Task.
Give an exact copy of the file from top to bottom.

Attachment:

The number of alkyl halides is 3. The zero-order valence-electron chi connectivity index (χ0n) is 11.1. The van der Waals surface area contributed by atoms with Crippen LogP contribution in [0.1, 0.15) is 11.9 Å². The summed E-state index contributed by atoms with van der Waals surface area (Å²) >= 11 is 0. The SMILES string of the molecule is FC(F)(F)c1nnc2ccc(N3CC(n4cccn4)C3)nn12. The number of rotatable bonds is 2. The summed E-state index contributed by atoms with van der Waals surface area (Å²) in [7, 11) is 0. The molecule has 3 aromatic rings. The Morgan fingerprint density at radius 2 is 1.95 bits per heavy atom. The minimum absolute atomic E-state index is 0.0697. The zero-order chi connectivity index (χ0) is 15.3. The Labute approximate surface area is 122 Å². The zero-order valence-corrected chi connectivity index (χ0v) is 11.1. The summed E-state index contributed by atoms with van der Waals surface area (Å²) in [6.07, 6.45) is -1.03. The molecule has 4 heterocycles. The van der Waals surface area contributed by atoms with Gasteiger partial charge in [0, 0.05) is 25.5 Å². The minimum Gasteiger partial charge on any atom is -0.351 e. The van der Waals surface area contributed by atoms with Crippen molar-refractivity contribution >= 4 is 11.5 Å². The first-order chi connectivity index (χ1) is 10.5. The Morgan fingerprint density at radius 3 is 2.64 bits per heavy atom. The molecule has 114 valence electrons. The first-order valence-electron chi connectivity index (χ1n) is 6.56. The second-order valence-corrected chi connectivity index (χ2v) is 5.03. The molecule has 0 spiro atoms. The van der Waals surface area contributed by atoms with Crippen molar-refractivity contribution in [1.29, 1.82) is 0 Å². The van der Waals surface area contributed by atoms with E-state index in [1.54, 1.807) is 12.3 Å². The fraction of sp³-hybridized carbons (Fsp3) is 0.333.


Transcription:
The number of alkyl halides is 3. The zero-order valence-electron chi connectivity index (χ0n) is 11.1. The van der Waals surface area contributed by atoms with Crippen LogP contribution in [0.1, 0.15) is 11.9 Å². The summed E-state index contributed by atoms with van der Waals surface area (Å²) >= 11 is 0. The SMILES string of the molecule is FC(F)(F)c1nnc2ccc(N3CC(n4cccn4)C3)nn12. The number of rotatable bonds is 2. The summed E-state index contributed by atoms with van der Waals surface area (Å²) in [7, 11) is 0. The molecule has 3 aromatic rings. The Morgan fingerprint density at radius 2 is 1.95 bits per heavy atom. The minimum absolute atomic E-state index is 0.0697. The zero-order chi connectivity index (χ0) is 15.3. The Labute approximate surface area is 122 Å². The zero-order valence-corrected chi connectivity index (χ0v) is 11.1. The summed E-state index contributed by atoms with van der Waals surface area (Å²) in [6.07, 6.45) is -1.03. The molecule has 4 heterocycles. The van der Waals surface area contributed by atoms with Gasteiger partial charge in [0, 0.05) is 25.5 Å². The minimum Gasteiger partial charge on any atom is -0.351 e. The van der Waals surface area contributed by atoms with Crippen molar-refractivity contribution >= 4 is 11.5 Å². The first-order chi connectivity index (χ1) is 10.5. The Morgan fingerprint density at radius 3 is 2.64 bits per heavy atom. The molecule has 114 valence electrons. The first-order valence-electron chi connectivity index (χ1n) is 6.56. The second-order valence-corrected chi connectivity index (χ2v) is 5.03. The molecule has 0 spiro atoms. The van der Waals surface area contributed by atoms with Crippen molar-refractivity contribution in [1.29, 1.82) is 0 Å². The van der Waals surface area contributed by atoms with E-state index in [1.54, 1.807) is 12.3 Å². The fraction of sp³-hybridized carbons (Fsp3) is 0.333.